Septic Patient with Decubitus Ulcer: The sin qua none of the treatment of sepsis associated with decubitus ulcer is surgical debridement. The antibiotic regimen is also need for aerobic and anaerobic bacteria.
Pulmonary Consideration: Vital capacity is measured preoperatively in the prone and supine position. After the patient position is changed, he or she is observed for clinical signs of respiratory embarrassment, Arterial blood gas may be obtained 20 minutes after the patient’s position changed.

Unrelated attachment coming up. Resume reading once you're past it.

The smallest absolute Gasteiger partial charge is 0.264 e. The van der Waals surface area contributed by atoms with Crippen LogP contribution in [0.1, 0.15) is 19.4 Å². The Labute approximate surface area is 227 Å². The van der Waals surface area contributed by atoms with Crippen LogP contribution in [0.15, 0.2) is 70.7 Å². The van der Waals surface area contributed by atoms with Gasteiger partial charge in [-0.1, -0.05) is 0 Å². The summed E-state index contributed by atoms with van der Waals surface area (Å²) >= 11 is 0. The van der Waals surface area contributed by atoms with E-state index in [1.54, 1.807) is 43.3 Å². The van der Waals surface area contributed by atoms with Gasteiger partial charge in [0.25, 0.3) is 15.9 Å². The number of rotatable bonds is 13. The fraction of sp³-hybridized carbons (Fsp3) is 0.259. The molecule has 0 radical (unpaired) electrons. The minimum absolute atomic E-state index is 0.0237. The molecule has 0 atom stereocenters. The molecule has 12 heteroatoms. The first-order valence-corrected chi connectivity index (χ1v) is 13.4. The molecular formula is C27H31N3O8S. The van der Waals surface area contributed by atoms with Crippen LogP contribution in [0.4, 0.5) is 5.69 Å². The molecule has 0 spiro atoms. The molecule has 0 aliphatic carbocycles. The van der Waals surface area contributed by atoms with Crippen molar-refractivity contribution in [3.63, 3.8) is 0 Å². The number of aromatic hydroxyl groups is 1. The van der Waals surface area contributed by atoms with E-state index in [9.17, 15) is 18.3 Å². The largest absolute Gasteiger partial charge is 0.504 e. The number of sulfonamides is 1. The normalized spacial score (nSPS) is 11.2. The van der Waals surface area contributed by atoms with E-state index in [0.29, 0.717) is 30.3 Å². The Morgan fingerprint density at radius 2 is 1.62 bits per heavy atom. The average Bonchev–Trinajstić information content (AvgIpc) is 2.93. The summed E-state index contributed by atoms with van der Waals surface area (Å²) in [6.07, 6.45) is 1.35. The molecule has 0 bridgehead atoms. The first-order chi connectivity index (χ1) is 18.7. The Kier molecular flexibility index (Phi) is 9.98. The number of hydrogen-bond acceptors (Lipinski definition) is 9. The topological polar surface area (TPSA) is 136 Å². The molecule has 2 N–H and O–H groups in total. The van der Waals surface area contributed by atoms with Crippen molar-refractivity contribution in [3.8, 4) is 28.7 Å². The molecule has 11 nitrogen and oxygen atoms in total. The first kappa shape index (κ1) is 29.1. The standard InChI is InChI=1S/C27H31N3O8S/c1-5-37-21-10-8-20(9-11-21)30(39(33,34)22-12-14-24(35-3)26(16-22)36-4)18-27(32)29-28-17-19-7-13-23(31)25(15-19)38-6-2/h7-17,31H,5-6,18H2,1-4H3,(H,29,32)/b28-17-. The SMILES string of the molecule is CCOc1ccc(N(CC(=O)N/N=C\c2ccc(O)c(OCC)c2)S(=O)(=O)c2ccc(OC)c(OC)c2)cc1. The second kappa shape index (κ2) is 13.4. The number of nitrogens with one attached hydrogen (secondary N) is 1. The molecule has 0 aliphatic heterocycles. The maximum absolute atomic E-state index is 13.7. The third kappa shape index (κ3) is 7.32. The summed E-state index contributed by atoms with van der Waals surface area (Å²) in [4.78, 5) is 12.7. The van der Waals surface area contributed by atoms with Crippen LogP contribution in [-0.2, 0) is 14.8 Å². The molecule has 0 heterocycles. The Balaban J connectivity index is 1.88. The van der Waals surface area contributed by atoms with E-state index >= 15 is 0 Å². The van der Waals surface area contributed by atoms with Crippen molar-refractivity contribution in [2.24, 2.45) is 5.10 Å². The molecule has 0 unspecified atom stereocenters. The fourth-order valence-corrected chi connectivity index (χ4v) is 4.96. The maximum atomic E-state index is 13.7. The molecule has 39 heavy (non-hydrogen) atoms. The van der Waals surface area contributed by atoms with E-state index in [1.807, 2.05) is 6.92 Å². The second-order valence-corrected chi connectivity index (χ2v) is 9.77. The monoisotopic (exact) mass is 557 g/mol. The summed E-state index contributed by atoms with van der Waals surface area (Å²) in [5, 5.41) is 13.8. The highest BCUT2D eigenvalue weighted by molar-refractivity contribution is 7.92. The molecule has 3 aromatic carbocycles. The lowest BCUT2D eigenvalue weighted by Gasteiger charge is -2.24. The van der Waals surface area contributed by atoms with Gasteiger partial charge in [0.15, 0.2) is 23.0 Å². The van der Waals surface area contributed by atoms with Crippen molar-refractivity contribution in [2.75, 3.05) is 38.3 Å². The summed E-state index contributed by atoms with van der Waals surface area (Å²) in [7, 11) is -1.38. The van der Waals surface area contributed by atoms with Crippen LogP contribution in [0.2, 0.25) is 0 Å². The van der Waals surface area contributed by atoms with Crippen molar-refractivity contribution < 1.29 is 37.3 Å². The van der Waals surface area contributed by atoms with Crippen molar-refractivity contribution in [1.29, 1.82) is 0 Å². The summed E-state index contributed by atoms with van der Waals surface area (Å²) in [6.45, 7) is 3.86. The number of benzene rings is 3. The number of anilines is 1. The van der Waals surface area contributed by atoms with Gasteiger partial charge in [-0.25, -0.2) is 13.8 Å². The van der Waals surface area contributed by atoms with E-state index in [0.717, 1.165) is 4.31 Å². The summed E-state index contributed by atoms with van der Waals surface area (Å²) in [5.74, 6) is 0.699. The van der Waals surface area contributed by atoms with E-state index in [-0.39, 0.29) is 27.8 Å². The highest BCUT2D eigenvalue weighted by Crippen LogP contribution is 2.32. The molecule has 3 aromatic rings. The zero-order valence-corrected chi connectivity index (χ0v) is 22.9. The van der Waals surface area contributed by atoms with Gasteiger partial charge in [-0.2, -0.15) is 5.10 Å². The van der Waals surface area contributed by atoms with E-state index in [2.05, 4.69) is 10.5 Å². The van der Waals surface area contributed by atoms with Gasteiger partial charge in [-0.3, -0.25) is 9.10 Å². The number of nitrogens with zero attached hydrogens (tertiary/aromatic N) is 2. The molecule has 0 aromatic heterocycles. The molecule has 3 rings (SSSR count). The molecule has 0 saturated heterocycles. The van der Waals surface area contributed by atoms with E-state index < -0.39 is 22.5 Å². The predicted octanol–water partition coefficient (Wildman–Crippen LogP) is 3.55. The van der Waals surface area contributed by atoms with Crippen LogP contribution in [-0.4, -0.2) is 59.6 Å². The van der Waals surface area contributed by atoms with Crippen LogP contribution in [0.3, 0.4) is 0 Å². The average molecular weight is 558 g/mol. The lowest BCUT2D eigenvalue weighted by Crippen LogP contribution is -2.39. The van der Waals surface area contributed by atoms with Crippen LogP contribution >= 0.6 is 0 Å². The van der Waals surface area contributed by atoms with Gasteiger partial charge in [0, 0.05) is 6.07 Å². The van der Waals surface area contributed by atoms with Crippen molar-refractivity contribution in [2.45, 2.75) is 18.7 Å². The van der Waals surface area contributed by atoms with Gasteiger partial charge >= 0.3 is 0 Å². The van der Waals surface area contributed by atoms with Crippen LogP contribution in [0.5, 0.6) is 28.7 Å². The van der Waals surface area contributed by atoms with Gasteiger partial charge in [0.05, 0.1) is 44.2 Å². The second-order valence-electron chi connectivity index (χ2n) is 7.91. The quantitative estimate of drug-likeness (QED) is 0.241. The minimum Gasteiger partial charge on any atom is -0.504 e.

Sitting Regimen: A pressure pad evaluation must be performed postoperatively to determine new sitting surface requirement. Sitting is begun in the sixth or seventh postoperative week, beginning with 30 minutes of sitting twice during the first day. Lanolin massage of surgical site keeps the area soft and moist. However, pressure ulcer rates can only be used as an indicator of quality of care if certain crucial aspects of data collection and interpretation are taken into account. The VP pad is better than the HDF pad in relieving pressure. However, the measured average pressures for both types of pads were all higher than the threshold value of the capillary closing pressure (32mmHg; Schultz, 2005). Neither of them could reduce the pressure below the capillary closing pressure, which may have contributed to the occurrence of pressure ulcers in both groups. Both the average and peak pressures, measured after applying the VP pads, were significantly lower compared to measurements of the HDF pad; however, there was no significant difference between the two types of pad regarding the prevention of pressure ulcers.